deNiord | Hall

deNiord | Hall
November 25, 2023 deNiord Chard

Alexandria Hall is a remarkably talented young poet whose first book, Field Music, was chosen by Rosanna Warren for the National Poetry Series prize in 2020. On my first reading of Field Music, I sensed her genius as a poet immediately. Hall’s muse holds a firm grip on her pen, guiding it in surprising, original, even chaotic ways that make striking sense in language that mystifies. Her poems penetrate one’s ear with language that is paradoxically plain and musical at the same time, stunning her reader with lines such as these: “I left home like a tick/ leaves the tall grass,/ but guilt is soft. I sink/ into it like a tree into rot.” A former student of Major Jackson’s at the University of Vermont, as well as the NYU MFA program, I can only speculate that he recognized her unteachable gift.

The poems that Alexandria sent me for this month’s station-to-station feature in Plume verify, in profoundly simple language, what the art critic Simon Schama claims memory is, namely “the landscape on which we write our recurrent obsessions.” Alexandria’s “obsessions” in “Minutiae” betray the “wound” that hurts into poetry. She is a willing “victim” of her muse’s hurt, leaving her reader both enlightened and wondering at the same time. It would be easy to say that Hall is simply precocious at such a young age, but such backhanded praise would belie her rare talent.

The poem Hall sent me for Plume’s “Station to Station” feature this month titled “Minutiae” resonates as a lament that chronicles breakage and injury in the speaker. The quotidian images that populate the poem—“a broken blue dish,” “pain around the breast and ribs,” “an open blue door for escape,” an “orange worn-out blanket,” “a bee dragging its stinger behind it by a “white mucosal thread…till the thread broke off” testify so powerfully to just how the speaker feels herself: gutted for reasons she never explains explicitly, allowing her imagery instead to transcend any literal explanation she might have employed with far more effective figurative language that leaves her reader also feeling as Emily Dickinson wrote in “I Felt A Funeral In My Brain,” “wrecked solitary here.”


–Chard DeNiord



Clay dogs on the mantle. Bear
figurine from the museum gift
shop. The digital green 0:00 of
the microwave display. A little
pain around the breast and ribs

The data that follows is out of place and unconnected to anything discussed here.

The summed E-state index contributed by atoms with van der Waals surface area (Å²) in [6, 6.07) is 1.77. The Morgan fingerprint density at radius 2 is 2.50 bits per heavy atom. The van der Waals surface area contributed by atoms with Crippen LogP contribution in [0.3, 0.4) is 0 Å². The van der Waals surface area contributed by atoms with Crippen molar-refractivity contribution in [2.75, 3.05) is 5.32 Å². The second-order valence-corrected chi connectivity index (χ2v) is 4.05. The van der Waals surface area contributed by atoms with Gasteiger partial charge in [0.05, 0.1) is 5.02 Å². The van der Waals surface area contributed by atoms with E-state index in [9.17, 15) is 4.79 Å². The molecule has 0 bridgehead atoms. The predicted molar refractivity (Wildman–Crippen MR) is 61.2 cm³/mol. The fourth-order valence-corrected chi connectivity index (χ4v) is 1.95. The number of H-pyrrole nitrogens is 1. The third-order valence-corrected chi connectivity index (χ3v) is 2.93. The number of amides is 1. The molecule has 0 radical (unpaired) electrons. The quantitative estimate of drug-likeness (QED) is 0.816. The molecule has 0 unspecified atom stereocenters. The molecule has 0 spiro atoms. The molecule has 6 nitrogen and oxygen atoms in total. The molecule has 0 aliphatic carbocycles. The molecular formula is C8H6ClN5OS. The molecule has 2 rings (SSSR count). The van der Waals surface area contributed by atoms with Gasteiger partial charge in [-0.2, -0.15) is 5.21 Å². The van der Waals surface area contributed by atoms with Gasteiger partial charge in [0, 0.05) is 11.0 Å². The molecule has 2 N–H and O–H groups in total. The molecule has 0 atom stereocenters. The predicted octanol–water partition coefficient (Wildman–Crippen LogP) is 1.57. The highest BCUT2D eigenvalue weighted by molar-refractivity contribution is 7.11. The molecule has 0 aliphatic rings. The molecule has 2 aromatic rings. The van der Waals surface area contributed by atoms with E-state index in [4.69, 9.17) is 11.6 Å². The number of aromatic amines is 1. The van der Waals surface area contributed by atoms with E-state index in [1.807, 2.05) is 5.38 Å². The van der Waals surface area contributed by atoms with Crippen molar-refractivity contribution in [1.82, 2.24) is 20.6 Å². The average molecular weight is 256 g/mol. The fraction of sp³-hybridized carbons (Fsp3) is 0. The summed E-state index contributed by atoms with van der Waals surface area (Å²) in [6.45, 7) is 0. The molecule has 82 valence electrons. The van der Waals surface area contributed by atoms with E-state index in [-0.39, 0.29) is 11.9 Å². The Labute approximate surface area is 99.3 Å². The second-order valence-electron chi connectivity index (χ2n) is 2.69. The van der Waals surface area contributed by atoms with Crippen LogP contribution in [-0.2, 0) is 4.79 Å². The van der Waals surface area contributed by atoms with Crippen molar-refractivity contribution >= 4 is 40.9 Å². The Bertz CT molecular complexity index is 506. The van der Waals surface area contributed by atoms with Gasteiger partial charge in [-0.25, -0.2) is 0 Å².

M beside me in bed and laugh
Just shy of scoffing. As if from
outside. I watch my body drift
daily, between the living room
and yard. I leave the sliding door
open for hours to escape.


All this love can be too much.
The other blue dish broke in half
and we fixed the other two pieces
together in boiling milk. Months
later it shattered on the concrete.


This morning while lying on
the orange worn-out blanket
spread over the astroturf lawn,
I saw the bee. Somehow she
had separated from her stinger,
which lay small and harmless
at the blanket’s edge, connected
to some white mucosal thread
of viscera that trailed from her
wounded backside till the thread
broke off. And slowly on foot,
the bee dragged on.

–Alexandria Hall


They found a conch and took it to their room.
His mother said it was perfect and smiled.
She told him to listen for its roar
but nothing emerged.
“The sea will be calm tonight she said in jest.
He wondered then for the first time about perfection.
The animal lay dead inside, like an ear gone deaf.
The room began to stink
and the ocean rose in foreboding swells.
“The animal is still alive inside!” the landlady cried.
“You must take it back.”
They carried it back inside a bag
and laid it down on its corrugated side.
The hidden persistent teeth of ocean’s edge
ground it back to sand.

–Chard DeNiord



Alexandria Hall is the author of Field Music (Ecco, 2020), a winner of the National Poetry Series. She holds an MFA from NYU and is a PhD candidate in Literature and Creative Writing at USC. She is a founding editor of tele- and co-host of You Shouldn’t Let Poets Lie to You. Her work has appeared in The Bennington Review, The Yale Review, LARB Quarterly Journal, Annulet, and other publications. She lives in Los Angeles.


Chard deNiord is the author of seven books of poetry, most recently In My Unknowing (University of Pittsburgh Press 2020) and Interstate (U. of Pittsburgh, 2015). He is also the author of two books of interviews with eminent American poets titled Sad Friends, Drowned Lovers, Stapled Songs, Conversations and Reflections on 20th Century Poetry (Marick Press, 2011) and I Would Lie To You If I Could  (University of Pittsburgh Press, 2018). He co-founded the New England College MFA program in 2001 and the Ruth Stone Foundation in 2011. He served as poet laureate of Vermont from 2015 to 2019 and taught English and Creative Writing for twenty-two years at Providence College, where is now a Professor Emeritus. He lives in Westminster West, Vt. with his wife, the painter, Liz Hawkes deNiord.